Artificial Intelligence & Machine Learning , Next-Generation Technologies & Secure Development

Biden's Economic Team Warns of AI Risks and Job Displacement

US Council of Economic Advisers Includes AI Section in Newly Released Report
Biden's Economic Team Warns of AI Risks and Job Displacement
AI does not guarantee a productivity boom, the White House Council of Economic Advisers said. (Image: Shutterstock)

Nearly 1 in 10 American workers are employed in jobs highly exposed to displacement from AI, according to the president’s Council of Economic Advisers.

See Also: Secure Your Applications: Learn How to Prevent AI Generated Code Risks

The 2024 Economic Report of the President released Thursday includes concerning findings for low-income workers and those in less-skilled positions, according to an analysis of 16 work activities highly exposed to AI.

Nearly 2 in 10 Americans work in jobs that could be potentially replaced by AI, and the 10% who work in occupations with high exposure that also have low performance requirements could experience negative effects from the growth of AI.

Still, the report makes a case that AI may end up changing the description of highly exposed jobs rather than entirely replacing them. A world with self-driving school buses will still need an adult onboard to ensure kids get on and off safely, the report says. "Most jobs remain a collection of tasks of which only a portion can be automated," it says and adds that even if AI capable of doing the work of humans can be built, that doesn't mean it will be economically viable to adopt.

The report largely encourages government adoption of AI and points to examples of federal agencies already engaging in targeted AI research and successful mission-focused innovation efforts at the Defense Advanced Research Projects Agency. "Prediction, evaluation, and routine content generation are core components of many government processes," the reports says, and these tasks could be made more efficient by automating routine components.

Federal adoption of AI may also have positive consequences for the economy as a whole, since government innovations have a long history of being repurposed by the private sector. GPS is one example of that.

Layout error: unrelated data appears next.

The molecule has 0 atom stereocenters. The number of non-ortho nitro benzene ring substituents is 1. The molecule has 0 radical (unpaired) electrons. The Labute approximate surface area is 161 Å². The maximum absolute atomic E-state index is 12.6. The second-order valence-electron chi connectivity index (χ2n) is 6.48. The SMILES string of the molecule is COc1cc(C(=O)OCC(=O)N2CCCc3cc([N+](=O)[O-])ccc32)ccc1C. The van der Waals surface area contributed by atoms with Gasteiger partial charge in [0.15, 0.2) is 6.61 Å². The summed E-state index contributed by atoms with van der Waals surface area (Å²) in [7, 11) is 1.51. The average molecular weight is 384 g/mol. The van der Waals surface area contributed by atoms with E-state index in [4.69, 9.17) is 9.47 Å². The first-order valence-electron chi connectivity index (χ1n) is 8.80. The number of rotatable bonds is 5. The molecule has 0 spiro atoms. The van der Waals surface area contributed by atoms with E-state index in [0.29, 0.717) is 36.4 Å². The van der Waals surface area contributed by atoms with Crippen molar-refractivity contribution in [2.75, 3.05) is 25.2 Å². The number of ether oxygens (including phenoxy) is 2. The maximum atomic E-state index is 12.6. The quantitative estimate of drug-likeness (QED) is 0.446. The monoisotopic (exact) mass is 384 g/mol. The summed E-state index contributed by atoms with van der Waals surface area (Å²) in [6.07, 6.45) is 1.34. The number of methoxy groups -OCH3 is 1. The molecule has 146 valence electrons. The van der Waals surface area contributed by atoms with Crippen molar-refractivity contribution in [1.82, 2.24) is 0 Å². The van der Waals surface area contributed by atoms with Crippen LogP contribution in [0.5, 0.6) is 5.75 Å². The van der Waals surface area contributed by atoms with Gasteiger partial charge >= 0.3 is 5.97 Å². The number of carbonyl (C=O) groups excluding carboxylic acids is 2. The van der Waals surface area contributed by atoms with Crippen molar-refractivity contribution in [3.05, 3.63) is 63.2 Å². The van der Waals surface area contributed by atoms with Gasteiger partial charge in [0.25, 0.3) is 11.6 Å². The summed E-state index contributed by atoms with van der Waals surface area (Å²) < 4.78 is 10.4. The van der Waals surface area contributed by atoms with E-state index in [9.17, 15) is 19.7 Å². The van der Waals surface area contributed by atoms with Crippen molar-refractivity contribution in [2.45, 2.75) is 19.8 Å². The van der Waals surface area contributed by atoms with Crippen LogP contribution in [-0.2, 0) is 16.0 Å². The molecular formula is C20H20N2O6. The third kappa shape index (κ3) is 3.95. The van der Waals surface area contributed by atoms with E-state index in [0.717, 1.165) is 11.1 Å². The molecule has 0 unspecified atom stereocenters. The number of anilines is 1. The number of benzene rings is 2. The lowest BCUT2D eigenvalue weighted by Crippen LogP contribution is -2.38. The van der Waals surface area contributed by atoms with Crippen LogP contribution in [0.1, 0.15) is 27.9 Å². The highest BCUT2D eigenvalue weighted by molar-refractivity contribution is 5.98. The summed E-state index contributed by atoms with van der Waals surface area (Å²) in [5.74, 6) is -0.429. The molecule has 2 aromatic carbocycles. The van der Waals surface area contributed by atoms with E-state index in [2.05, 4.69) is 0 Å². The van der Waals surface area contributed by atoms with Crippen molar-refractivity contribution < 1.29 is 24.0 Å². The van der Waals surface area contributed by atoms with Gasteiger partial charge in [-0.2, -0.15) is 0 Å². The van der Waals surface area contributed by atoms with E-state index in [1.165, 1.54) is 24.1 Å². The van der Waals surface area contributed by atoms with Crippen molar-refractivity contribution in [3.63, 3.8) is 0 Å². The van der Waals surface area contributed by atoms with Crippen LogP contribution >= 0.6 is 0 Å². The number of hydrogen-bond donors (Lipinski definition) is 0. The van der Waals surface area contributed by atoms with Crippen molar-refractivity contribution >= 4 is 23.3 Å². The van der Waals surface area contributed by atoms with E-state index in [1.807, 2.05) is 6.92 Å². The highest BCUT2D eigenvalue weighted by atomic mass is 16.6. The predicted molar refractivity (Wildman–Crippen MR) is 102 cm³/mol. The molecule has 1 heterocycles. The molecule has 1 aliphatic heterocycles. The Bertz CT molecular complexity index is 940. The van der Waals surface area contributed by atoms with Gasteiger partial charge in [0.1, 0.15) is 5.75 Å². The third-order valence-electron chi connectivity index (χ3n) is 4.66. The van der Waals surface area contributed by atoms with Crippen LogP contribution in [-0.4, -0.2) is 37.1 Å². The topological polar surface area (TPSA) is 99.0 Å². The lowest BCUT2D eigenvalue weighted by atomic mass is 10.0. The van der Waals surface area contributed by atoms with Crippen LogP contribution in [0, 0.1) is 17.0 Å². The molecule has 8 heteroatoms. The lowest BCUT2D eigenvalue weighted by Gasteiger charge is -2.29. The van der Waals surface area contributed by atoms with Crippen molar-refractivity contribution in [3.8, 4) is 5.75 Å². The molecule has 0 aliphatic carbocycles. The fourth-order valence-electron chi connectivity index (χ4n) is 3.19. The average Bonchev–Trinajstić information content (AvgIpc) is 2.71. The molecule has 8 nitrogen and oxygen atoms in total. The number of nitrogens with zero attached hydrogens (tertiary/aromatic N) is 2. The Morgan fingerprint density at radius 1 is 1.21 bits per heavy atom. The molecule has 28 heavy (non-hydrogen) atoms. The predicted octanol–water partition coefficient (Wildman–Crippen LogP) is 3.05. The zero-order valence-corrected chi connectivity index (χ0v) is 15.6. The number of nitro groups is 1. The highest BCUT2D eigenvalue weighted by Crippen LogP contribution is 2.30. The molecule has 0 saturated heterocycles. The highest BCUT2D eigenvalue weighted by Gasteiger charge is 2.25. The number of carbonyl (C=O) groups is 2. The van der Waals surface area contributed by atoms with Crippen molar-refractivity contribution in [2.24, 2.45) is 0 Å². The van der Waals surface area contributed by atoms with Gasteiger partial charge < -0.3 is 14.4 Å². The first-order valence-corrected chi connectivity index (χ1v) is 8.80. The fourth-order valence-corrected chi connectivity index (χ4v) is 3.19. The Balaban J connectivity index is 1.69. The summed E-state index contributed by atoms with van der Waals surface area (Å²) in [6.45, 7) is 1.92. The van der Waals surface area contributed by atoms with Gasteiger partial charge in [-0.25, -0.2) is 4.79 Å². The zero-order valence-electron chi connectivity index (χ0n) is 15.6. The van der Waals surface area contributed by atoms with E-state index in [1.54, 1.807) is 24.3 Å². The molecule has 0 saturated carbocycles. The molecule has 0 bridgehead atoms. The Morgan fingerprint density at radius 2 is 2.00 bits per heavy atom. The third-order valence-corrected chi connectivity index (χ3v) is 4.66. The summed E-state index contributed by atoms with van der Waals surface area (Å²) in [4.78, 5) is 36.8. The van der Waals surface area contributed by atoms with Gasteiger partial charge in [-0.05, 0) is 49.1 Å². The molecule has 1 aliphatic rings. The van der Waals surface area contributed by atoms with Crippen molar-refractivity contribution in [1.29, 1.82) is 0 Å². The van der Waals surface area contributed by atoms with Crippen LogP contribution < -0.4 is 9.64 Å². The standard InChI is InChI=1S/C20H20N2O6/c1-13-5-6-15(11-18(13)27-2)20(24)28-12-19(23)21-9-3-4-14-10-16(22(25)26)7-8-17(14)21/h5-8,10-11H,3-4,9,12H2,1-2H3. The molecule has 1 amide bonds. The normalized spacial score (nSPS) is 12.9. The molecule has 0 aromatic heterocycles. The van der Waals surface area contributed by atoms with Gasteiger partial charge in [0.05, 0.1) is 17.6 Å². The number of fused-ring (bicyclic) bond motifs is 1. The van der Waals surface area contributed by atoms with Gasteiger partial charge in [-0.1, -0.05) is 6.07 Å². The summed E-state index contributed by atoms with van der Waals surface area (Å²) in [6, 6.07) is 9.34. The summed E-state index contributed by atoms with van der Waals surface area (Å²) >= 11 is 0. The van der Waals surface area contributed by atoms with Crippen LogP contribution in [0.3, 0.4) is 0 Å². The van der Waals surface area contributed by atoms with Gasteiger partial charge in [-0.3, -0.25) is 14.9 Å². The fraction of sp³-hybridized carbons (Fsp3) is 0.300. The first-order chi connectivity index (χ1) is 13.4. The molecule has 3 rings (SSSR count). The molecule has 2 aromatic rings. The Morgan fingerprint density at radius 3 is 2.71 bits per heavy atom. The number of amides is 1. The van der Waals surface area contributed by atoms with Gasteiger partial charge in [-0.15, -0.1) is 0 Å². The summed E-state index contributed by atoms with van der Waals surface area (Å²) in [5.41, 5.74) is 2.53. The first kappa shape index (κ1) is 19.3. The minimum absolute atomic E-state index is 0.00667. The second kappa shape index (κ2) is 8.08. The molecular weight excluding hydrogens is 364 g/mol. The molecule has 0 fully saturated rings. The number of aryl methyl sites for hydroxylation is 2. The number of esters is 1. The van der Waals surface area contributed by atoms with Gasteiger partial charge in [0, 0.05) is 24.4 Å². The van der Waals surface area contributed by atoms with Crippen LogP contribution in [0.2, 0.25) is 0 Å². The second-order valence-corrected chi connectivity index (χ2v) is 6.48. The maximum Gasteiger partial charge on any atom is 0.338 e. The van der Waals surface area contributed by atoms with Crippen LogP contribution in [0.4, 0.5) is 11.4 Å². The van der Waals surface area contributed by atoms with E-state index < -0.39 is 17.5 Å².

But the report also says that "government adoption of AI is not without risk" and warns that "automating too many processes too quickly could result in a lack of accountability and access to key services, in addition to public sector job losses."

The report also details new challenges associated with discriminatory behavior in AI models.

"These effects may arise from the biases of AI model developers, or inadvertently from previously unrecognized patterns in the data," it says, adding that the issue could be further compounded by "the lack of transparency in sophisticated AI algorithms."

The report provides a general overview of AI's development and adoption across sectors and acknowledges that "there is still considerable uncertainty" about the future scale and scope of the technology's impact on the economy. After the first mass market PC was introduced, it took decades for the effect on productivity of computers to appear. Economists to this day debate whether computers themselves were responsible for a peak in worker productivity gains observed around the turn of the millennium or whether the effect was a combination of computers and a secondary technology - the internet.

"A productivity boom is not guaranteed" with the continued implementation of AI tools and technologies across sectors, the report says, adding that "it may be a while before the full effects of AI are felt, and even longer before we can confidently observe it in economic statistics."

"How deeply AI becomes integrated into the economy depends not only on technological progress but also on institutional and regulatory issues," the report says.

The White House has taken a series of actions in recent months aimed at setting standards and regulations for the burgeoning AI industry.

In February, the administration, with more than 200 AI companies, launched the first-ever U.S. consortium dedicated to AI safety (see: White House Launches AI Safety Consortium). And in October President Joe Biden signed an executive order that requires certain AI developers to share red-teaming and safety test results with the federal government.


About the Author

Chris Riotta

Chris Riotta

Managing Editor, GovInfoSecurity

Riotta is a journalist based in Washington, D.C. He earned his master's degree from the Columbia University Graduate School of Journalism, where he served as 2021 class president. His reporting has appeared in NBC News, Nextgov/FCW, Newsweek Magazine, The Independent and more.




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